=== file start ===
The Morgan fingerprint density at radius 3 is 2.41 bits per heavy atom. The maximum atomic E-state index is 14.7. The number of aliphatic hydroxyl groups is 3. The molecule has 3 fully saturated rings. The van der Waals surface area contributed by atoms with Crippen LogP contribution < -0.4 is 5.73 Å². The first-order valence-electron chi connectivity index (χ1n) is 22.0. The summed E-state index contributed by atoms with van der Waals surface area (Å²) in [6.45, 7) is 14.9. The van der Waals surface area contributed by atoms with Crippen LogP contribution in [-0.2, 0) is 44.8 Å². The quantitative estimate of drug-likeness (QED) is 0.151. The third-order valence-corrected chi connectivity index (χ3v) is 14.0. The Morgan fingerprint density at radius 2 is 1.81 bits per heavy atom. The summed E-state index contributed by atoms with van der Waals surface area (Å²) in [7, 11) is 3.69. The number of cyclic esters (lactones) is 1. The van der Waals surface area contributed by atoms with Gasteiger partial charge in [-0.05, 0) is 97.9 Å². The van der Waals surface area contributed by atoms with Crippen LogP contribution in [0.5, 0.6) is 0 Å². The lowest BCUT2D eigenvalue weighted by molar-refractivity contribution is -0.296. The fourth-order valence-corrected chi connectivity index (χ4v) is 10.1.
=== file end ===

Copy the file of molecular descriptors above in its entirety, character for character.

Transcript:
The Morgan fingerprint density at radius 3 is 2.41 bits per heavy atom. The maximum atomic E-state index is 14.7. The number of aliphatic hydroxyl groups is 3. The molecule has 3 fully saturated rings. The van der Waals surface area contributed by atoms with Crippen LogP contribution < -0.4 is 5.73 Å². The first-order valence-electron chi connectivity index (χ1n) is 22.0. The summed E-state index contributed by atoms with van der Waals surface area (Å²) in [6.45, 7) is 14.9. The van der Waals surface area contributed by atoms with Crippen LogP contribution in [-0.2, 0) is 44.8 Å². The quantitative estimate of drug-likeness (QED) is 0.151. The third-order valence-corrected chi connectivity index (χ3v) is 14.0. The Morgan fingerprint density at radius 2 is 1.81 bits per heavy atom. The summed E-state index contributed by atoms with van der Waals surface area (Å²) in [7, 11) is 3.69. The number of cyclic esters (lactones) is 1. The van der Waals surface area contributed by atoms with Gasteiger partial charge in [-0.05, 0) is 97.9 Å². The van der Waals surface area contributed by atoms with Crippen LogP contribution in [0.5, 0.6) is 0 Å². The lowest BCUT2D eigenvalue weighted by molar-refractivity contribution is -0.296. The fourth-order valence-corrected chi connectivity index (χ4v) is 10.1.